Zimbabwe has rejected a request by platinum miner Zimplats to extend a deadline to hand over a nearly 30% stake under a contentious equity law, in a letter seen on Wednesday by Agence France-Presse.
Indigenisation Minister Saviour Kasukwere gave Zimplats, the local unit of South Africa’s Impala Platinum, a two-week ultimatum on February 22 to sell a 29.5% stake to locals or risk nationalisation.
“You are advised that your request for a 30-day extension has been rejected by the honourable minister and your company is expected to comply with the law,” his ministry said in a letter to Zimplats boss Alex Mhembere.
The two-week deadline is due on Wednesday and Kasukwere has threatened to seize the shares if no deal is reached.
“Companies that refuse to comply will leave us with no option but to take them over. The law is clear on that one,” he told Parliament two weeks ago.
The government initially gave foreign companies up to September last year to hand in plans on how they intended to sell 51% stakes to locals.
The deadline was later extended to allow negotiations with companies that offered to give shares in the form of development funds in the local communities.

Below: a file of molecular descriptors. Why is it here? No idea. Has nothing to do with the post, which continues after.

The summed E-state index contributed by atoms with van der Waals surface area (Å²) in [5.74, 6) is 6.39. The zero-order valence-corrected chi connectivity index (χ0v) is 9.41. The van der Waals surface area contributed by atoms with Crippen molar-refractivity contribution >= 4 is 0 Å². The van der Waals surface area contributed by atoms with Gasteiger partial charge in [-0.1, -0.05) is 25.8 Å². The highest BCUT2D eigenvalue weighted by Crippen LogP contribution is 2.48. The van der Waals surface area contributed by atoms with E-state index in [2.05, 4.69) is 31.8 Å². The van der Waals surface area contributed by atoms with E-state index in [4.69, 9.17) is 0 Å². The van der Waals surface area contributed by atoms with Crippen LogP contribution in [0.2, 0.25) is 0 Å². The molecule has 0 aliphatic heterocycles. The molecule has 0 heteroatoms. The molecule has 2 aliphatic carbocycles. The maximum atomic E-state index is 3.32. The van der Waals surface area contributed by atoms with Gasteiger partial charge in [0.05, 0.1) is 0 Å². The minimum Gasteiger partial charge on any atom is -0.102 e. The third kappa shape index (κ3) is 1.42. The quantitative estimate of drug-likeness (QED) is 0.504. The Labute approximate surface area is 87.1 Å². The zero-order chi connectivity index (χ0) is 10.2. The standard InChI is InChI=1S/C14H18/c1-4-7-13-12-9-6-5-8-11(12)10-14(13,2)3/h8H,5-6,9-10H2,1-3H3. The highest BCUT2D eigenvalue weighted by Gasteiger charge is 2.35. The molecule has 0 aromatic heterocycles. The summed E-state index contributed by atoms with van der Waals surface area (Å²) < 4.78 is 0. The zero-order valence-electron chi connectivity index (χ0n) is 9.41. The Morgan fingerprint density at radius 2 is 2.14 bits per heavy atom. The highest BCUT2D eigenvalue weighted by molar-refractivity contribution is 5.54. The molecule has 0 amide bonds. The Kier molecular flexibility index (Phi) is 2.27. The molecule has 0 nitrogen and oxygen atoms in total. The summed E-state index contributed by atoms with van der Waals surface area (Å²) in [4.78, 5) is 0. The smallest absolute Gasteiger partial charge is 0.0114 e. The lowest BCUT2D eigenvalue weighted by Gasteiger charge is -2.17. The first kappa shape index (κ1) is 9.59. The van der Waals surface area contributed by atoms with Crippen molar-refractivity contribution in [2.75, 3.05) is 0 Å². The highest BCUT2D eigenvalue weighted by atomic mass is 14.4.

Mimosa Holdings, a Zimplats joint venture with Aquarius Platinum, last month took a step toward complying with the law. It put $2-million into a community trust fund meant to repair roads and provide clean water for residents near the mine.
But so far Zimplats has not been able to reach a deal for overall compliance, with parts of its plan rejected last month.
The local shareholding programme is one of the more contentious issues in the unity government of long-ruling President Robert Mugabe and Prime Minister Morgan Tsvangirai.
Tsvangirai has said the indigenisation drive will push away foreign investment, just as the country is recovering from a decade-long economic collapse. — Sapa-AFP